On the 5th of August 2019, India took further illegal and unilateral actions to change the internationally recognized disputed status of I.I.O.J.K. and alter the demographic configuration of the occupied territory.  Pakistan and the Kashmiris have unconditionally rejected this blatant travesty of law and justice. For over one year, the scale and impunity of the Indian Government’s human rights abuses have increased manifold. Through the deployment of additional troops and exceptional media and communication blackout, occupied Jammu & Kashmir has been turned into the largest open prison in the world. The world community is calling India out on its oppression, and its cover-up as one of the world’s so-called largest ‘democracies’ has been undeniably exposed.

Pakistan, along with all other nations and individuals, with human conscious, calls for the urgent lifting of the military siege and media blackout, immediate stop to the violations of human rights of Kashmiri people, release of Kashmiri leaders and youth, and an end to impunity allowed to Indian occupation forces under draconian laws.We urge the international community to play its role in exerting pressure on India to reverse its illegal course in I.I.O.J.K. and restore the Kashmiris’ fundamental human rights.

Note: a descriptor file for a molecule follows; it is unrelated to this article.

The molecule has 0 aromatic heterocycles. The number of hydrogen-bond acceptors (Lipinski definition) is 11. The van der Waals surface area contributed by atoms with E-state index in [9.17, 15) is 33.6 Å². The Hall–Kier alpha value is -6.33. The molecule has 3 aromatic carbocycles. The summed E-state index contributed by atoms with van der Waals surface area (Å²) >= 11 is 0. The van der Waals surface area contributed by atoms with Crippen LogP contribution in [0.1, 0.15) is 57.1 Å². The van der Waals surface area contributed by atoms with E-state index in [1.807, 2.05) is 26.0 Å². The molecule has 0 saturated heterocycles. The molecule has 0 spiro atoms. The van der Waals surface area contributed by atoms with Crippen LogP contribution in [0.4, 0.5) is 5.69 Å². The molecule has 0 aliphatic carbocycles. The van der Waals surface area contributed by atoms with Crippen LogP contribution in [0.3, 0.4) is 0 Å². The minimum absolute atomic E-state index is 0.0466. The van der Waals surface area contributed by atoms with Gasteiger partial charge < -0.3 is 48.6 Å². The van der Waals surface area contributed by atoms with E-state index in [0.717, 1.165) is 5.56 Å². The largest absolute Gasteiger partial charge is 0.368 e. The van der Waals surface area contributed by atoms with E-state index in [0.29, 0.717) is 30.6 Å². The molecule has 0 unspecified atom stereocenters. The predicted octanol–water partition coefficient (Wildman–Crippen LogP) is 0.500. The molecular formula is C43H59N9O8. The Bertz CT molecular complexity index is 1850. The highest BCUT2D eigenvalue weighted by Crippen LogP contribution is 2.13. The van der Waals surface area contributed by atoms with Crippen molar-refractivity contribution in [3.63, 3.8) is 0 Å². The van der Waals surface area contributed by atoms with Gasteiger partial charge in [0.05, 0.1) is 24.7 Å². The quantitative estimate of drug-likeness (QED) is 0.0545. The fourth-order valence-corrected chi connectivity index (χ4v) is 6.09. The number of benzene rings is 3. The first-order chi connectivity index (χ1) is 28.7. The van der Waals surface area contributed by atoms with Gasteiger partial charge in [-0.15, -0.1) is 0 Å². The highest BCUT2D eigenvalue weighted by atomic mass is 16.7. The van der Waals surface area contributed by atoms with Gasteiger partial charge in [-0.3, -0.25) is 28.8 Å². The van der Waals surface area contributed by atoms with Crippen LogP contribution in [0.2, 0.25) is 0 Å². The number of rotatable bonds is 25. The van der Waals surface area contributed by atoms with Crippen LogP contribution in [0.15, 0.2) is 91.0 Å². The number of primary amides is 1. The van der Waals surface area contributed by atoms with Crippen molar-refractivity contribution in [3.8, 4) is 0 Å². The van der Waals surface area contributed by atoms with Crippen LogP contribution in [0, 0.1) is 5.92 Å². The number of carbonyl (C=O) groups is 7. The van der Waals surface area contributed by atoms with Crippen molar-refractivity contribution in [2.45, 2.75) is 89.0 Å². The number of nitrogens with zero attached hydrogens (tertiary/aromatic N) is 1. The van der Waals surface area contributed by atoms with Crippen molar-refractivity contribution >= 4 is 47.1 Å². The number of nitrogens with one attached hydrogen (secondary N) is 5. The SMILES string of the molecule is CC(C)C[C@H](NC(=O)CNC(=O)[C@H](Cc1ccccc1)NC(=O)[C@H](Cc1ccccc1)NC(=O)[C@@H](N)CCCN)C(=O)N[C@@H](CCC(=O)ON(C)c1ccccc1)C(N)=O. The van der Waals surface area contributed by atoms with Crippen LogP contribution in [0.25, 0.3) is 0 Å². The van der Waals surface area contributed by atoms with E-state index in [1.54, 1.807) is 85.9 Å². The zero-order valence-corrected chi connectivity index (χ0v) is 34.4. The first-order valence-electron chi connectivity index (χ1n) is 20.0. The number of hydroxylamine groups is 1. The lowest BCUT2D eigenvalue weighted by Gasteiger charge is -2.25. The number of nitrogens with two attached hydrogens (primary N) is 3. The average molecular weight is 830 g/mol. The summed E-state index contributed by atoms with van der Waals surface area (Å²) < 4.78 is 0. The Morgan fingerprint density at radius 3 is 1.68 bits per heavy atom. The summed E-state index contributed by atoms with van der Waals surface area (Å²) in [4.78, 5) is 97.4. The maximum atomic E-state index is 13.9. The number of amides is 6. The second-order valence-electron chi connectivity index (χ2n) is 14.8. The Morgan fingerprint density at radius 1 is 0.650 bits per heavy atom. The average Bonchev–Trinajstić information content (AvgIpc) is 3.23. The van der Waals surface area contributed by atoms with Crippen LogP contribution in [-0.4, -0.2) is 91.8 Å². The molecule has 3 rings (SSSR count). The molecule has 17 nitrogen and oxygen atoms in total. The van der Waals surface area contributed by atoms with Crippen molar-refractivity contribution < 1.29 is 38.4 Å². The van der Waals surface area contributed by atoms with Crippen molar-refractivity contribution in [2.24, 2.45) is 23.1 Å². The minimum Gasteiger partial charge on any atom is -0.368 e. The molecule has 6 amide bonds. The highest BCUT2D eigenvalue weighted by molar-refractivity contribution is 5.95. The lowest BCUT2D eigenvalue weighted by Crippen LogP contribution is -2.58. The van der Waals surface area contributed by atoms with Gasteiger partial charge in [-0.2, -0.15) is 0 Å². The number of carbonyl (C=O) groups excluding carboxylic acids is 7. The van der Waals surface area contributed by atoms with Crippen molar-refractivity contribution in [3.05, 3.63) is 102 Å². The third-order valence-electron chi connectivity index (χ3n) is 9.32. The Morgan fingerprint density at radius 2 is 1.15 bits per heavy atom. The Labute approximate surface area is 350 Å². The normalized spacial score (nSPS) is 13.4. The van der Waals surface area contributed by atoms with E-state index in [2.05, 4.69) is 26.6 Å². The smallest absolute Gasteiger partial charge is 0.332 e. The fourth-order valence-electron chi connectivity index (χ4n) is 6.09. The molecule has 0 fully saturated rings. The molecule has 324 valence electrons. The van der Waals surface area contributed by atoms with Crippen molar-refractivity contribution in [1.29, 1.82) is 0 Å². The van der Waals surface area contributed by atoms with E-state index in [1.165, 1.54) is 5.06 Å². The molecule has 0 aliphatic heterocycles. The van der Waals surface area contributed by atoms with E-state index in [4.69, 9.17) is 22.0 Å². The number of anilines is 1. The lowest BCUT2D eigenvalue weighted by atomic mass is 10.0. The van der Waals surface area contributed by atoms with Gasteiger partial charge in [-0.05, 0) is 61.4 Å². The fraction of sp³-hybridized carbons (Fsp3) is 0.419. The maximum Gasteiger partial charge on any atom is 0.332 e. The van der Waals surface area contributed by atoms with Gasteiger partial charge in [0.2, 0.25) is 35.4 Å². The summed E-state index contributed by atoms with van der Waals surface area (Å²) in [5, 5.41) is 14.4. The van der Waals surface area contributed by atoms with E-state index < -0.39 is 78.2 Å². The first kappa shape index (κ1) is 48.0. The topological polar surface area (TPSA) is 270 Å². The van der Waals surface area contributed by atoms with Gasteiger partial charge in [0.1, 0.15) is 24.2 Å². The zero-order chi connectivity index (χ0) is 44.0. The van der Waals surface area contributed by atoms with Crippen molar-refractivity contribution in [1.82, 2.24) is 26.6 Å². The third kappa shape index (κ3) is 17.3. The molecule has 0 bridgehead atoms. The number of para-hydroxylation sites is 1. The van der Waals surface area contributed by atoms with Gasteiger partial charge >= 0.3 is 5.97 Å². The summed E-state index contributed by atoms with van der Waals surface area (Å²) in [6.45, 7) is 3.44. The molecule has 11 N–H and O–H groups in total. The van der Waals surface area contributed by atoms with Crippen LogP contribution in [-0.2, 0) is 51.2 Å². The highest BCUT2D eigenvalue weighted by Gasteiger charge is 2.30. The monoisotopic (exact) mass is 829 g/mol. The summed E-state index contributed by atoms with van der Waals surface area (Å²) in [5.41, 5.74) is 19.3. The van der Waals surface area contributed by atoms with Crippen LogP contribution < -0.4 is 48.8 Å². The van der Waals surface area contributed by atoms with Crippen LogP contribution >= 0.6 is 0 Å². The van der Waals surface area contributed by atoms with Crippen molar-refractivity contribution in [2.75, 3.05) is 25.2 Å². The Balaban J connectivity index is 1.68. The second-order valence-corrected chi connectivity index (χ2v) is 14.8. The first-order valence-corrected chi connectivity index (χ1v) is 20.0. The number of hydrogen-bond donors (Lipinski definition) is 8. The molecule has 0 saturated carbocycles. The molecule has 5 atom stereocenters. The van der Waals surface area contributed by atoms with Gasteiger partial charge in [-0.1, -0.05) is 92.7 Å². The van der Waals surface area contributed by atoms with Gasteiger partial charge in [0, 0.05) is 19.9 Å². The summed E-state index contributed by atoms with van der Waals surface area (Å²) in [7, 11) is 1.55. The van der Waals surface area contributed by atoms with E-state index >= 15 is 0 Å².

We express complete solidarity with the people of I.I.O.J.K. and assure our Kashmiri brothers and sisters that the Government and people of Pakistan remain shoulder-to-shoulder with them. Pakistan will not concede in its support until the Kashmiris realize their legitimate right to self-determination in harmony with the United Nations Security Council resolutions.

India has turned Kashmir into a volcano, which may burst any time, any moment, and may cause disaster not only to India and Pakistan but may engulf the entire region or the whole world. It is worth mentioning that India and Pakistan both are nuclear states and possess enough piles of lethal weapons to eradicate each other. Mostly, the Government in India has been hijacked by Hindu extremists, and one can expect any abnormal action from them. Or by mistake or accidentally eruption of war, might lead to nuclear war, or World War III.

India is already involved with China, and a war-like situation exists. India is holding parts of Nepal illegally and at odd with Bangladesh, Sri Lanka, Myanmar, Maldives, Sikkim, Bhutan, etc. The extremist Government in India may initiate any misadventure and endanger humanity.

The U.S. is backing India and supporting it to counter China. But, history tells, that when Americans are your friends , you do not need enemies. Former Securty Advisor in Trump Administration, Mr. John Bolten, who has worked with President Trump closely, understands him much better than anyone else. He is of the opinion that President Trump supports India, but if a war broke out between China and India, President Trump might no longer support India. Is India able to confront China???. Let the Indian think tanks and intellectuals decide it.